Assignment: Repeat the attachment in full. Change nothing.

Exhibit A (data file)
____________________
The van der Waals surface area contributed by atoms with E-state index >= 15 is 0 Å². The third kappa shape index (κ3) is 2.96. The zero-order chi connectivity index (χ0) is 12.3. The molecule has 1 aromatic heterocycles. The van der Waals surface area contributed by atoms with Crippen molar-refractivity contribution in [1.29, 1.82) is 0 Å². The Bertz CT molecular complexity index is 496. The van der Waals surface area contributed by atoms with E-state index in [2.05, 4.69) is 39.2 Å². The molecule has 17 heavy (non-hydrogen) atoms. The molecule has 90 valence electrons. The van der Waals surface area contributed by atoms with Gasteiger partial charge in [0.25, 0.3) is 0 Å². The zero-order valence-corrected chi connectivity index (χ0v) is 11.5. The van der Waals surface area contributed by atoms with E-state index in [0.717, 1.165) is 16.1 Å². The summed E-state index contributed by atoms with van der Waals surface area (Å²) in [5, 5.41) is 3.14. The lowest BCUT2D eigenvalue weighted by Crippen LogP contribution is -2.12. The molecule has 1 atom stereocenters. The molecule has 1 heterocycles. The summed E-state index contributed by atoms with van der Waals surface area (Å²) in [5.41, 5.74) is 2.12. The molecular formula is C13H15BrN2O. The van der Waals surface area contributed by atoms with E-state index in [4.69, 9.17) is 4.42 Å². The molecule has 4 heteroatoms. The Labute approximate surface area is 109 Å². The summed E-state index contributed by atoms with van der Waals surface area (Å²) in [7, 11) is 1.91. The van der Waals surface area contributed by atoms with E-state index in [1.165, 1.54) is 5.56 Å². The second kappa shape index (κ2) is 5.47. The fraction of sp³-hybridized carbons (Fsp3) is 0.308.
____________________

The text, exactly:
The van der Waals surface area contributed by atoms with E-state index >= 15 is 0 Å². The third kappa shape index (κ3) is 2.96. The zero-order chi connectivity index (χ0) is 12.3. The molecule has 1 aromatic heterocycles. The van der Waals surface area contributed by atoms with Crippen molar-refractivity contribution in [1.29, 1.82) is 0 Å². The Bertz CT molecular complexity index is 496. The van der Waals surface area contributed by atoms with E-state index in [2.05, 4.69) is 39.2 Å². The molecule has 17 heavy (non-hydrogen) atoms. The molecule has 90 valence electrons. The van der Waals surface area contributed by atoms with Gasteiger partial charge in [0.25, 0.3) is 0 Å². The zero-order valence-corrected chi connectivity index (χ0v) is 11.5. The van der Waals surface area contributed by atoms with E-state index in [0.717, 1.165) is 16.1 Å². The summed E-state index contributed by atoms with van der Waals surface area (Å²) in [5, 5.41) is 3.14. The lowest BCUT2D eigenvalue weighted by Crippen LogP contribution is -2.12. The molecule has 1 atom stereocenters. The molecule has 1 heterocycles. The summed E-state index contributed by atoms with van der Waals surface area (Å²) in [5.41, 5.74) is 2.12. The molecular formula is C13H15BrN2O. The van der Waals surface area contributed by atoms with E-state index in [4.69, 9.17) is 4.42 Å². The molecule has 4 heteroatoms. The Labute approximate surface area is 109 Å². The summed E-state index contributed by atoms with van der Waals surface area (Å²) in [7, 11) is 1.91. The van der Waals surface area contributed by atoms with E-state index in [1.165, 1.54) is 5.56 Å². The second kappa shape index (κ2) is 5.47. The fraction of sp³-hybridized carbons (Fsp3) is 0.308.